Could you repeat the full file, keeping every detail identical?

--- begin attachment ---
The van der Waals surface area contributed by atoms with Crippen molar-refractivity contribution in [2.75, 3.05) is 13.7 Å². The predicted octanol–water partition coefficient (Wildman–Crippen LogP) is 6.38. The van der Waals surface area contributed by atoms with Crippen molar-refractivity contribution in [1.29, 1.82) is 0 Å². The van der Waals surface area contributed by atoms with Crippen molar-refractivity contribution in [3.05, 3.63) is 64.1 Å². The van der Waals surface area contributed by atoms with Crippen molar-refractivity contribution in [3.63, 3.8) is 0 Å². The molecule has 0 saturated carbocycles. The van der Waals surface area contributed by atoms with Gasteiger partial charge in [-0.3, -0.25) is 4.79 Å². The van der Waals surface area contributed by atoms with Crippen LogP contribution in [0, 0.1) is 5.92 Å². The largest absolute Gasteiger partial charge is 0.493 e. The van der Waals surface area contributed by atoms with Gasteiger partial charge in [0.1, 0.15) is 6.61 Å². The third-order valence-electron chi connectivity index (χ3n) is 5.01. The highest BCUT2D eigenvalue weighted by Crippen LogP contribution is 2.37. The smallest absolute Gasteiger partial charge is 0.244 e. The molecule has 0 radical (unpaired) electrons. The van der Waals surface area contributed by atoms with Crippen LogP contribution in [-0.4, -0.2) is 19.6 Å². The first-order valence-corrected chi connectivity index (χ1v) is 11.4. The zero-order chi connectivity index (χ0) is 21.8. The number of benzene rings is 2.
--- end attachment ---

The van der Waals surface area contributed by atoms with Crippen molar-refractivity contribution in [2.75, 3.05) is 13.7 Å². The predicted octanol–water partition coefficient (Wildman–Crippen LogP) is 6.38. The van der Waals surface area contributed by atoms with Crippen molar-refractivity contribution in [1.29, 1.82) is 0 Å². The van der Waals surface area contributed by atoms with Crippen molar-refractivity contribution in [3.05, 3.63) is 64.1 Å². The van der Waals surface area contributed by atoms with Crippen molar-refractivity contribution in [3.63, 3.8) is 0 Å². The molecule has 0 saturated carbocycles. The van der Waals surface area contributed by atoms with Gasteiger partial charge in [-0.3, -0.25) is 4.79 Å². The van der Waals surface area contributed by atoms with Crippen LogP contribution in [0, 0.1) is 5.92 Å². The largest absolute Gasteiger partial charge is 0.493 e. The van der Waals surface area contributed by atoms with Gasteiger partial charge in [0.1, 0.15) is 6.61 Å². The third-order valence-electron chi connectivity index (χ3n) is 5.01. The highest BCUT2D eigenvalue weighted by Crippen LogP contribution is 2.37. The smallest absolute Gasteiger partial charge is 0.244 e. The molecule has 0 radical (unpaired) electrons. The van der Waals surface area contributed by atoms with Crippen LogP contribution in [-0.4, -0.2) is 19.6 Å². The first-order valence-corrected chi connectivity index (χ1v) is 11.4. The zero-order chi connectivity index (χ0) is 21.8. The number of benzene rings is 2.